Trigger Warning: Religion, Science

You might have heard this before, but I grew up with a lot of christianity around. It’s part of the US south, it was part of my family, it was part of my childhood. These things—environmental factors—have a way of sticking with you, shaping you one way or another.

You might have seen how, in a rough spot, I dig for the core of what god is. I think that belief in the christian god is about as valid as belief in the 10-dimensional universe. I believe that belief itself has a way of changing the world, has a way of giving people the strength to persevere long enough to do more than stand against entropy. Of course, I also believe that the moon makes people act a bit crazier than usual.

People used to ask whether I believed in a religion, try to tell me I was an atheist if I said I wasn’t sure. I was waiting to collect more life experience. I was pretty sure there was something, whether you want to call it a force, or an omnipotent God, or a bunch of small gods more like super-humans. For a time, I stopped dealing with religious people at all.

[I wonder if, later, some mixture of the remains of Trump’s reality career and Star Wars will be dug out of time and taken as historical fact, starting a new religion in which golden televisions are worshipped and bits of circuitry are carefully eaten.]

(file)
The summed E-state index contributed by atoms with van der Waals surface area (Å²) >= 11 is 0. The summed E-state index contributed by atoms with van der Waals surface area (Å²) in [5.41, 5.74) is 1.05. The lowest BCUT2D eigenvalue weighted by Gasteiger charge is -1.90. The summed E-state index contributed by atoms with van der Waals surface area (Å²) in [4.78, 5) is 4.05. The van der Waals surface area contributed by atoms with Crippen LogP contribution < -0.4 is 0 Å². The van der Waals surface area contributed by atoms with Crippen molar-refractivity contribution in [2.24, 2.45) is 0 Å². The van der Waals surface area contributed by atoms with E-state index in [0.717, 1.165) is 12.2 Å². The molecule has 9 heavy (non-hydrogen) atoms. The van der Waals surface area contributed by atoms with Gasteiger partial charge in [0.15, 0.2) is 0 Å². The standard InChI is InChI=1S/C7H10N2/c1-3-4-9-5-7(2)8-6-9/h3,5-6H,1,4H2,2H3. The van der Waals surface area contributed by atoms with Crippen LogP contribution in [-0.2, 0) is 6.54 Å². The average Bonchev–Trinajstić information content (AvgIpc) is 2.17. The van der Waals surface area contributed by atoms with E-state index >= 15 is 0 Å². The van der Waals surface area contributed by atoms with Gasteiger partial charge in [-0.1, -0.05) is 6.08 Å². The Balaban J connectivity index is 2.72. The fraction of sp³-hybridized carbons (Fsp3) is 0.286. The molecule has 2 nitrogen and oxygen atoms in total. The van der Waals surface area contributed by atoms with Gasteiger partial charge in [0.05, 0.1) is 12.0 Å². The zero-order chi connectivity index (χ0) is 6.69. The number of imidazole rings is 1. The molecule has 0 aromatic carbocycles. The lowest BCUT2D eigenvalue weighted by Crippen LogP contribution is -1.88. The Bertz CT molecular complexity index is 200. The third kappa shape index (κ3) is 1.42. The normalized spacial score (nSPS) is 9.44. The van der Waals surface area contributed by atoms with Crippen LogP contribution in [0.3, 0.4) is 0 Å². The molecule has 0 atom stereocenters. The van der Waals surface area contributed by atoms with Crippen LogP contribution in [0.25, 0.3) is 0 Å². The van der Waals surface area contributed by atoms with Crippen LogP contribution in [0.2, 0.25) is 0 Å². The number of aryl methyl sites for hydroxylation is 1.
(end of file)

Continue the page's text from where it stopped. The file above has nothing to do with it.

Religions are a way of soothing the longing for some organization or sense in the world. Science soothes in the same way. Compressing the complexity of reality into a headline or a paragraph can help, too, whether you’re on the writing or reading end. The life-optimization-hippies call this journaling.

For me, I can’t write into the void. I have to be addressing myself to a person who once asked a question, even if it’s years later and something they’ll likely never read. Or communicating to six people who all expressed curiosity about the same thing.

The one functional substitute I’ve found is the serbian orthodox church’s slava system. Unfortunately, nobody remembers who Great-Grandpa Draggy’s patron saint was. You could call this a quest opportunity.

-Stoya

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Also published on Medium.

3 Replies to “Trigger Warning: Religion, Science”

  1. I always found that religion is Man’s way of dealing with the fact they’re going to die; no other species does this. Other groups in the animal kingdom don’t dwell on the past or stress about the future, they live in the proverbial “now.” I think humans would be much better off if they focused on the things that are right in front of them at the moment than trying to change what has already occurred or trying dictate what will come; both are efforts in futility.

  2. My Roman Catholic mother’s parents died when she was little. She was raised and educated in a convent, taught how they thought the world SHOULD be, which left her wholly unprepared for how it IS… or the assholes that lived in it, like my father. In short, she missed out on too much of the good stuff while dealing with the bad. It was only in her final years that she managed to loosen up and let go of the little catholic she used to be.